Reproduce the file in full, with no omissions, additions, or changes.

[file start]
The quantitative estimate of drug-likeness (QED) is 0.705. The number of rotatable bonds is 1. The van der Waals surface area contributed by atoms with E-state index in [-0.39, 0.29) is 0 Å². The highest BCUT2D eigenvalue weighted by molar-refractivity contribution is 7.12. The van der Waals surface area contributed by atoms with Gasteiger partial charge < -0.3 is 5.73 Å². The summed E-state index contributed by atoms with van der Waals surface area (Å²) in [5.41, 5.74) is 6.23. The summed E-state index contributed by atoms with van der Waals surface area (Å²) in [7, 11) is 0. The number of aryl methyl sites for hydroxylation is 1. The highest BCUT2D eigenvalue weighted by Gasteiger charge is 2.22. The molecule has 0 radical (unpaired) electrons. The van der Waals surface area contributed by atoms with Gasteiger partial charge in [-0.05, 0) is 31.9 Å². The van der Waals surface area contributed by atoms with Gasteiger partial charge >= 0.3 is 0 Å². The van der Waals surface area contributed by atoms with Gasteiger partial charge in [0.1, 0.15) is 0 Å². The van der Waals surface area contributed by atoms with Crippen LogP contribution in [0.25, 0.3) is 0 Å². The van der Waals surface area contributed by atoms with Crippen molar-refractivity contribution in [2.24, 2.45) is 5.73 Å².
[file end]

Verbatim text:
The quantitative estimate of drug-likeness (QED) is 0.705. The number of rotatable bonds is 1. The van der Waals surface area contributed by atoms with E-state index in [-0.39, 0.29) is 0 Å². The highest BCUT2D eigenvalue weighted by molar-refractivity contribution is 7.12. The van der Waals surface area contributed by atoms with Gasteiger partial charge < -0.3 is 5.73 Å². The summed E-state index contributed by atoms with van der Waals surface area (Å²) in [5.41, 5.74) is 6.23. The summed E-state index contributed by atoms with van der Waals surface area (Å²) in [7, 11) is 0. The number of aryl methyl sites for hydroxylation is 1. The highest BCUT2D eigenvalue weighted by Gasteiger charge is 2.22. The molecule has 0 radical (unpaired) electrons. The van der Waals surface area contributed by atoms with Gasteiger partial charge in [-0.05, 0) is 31.9 Å². The van der Waals surface area contributed by atoms with Gasteiger partial charge >= 0.3 is 0 Å². The van der Waals surface area contributed by atoms with Gasteiger partial charge in [0.1, 0.15) is 0 Å². The van der Waals surface area contributed by atoms with Crippen LogP contribution in [0.25, 0.3) is 0 Å². The van der Waals surface area contributed by atoms with Crippen molar-refractivity contribution in [2.24, 2.45) is 5.73 Å².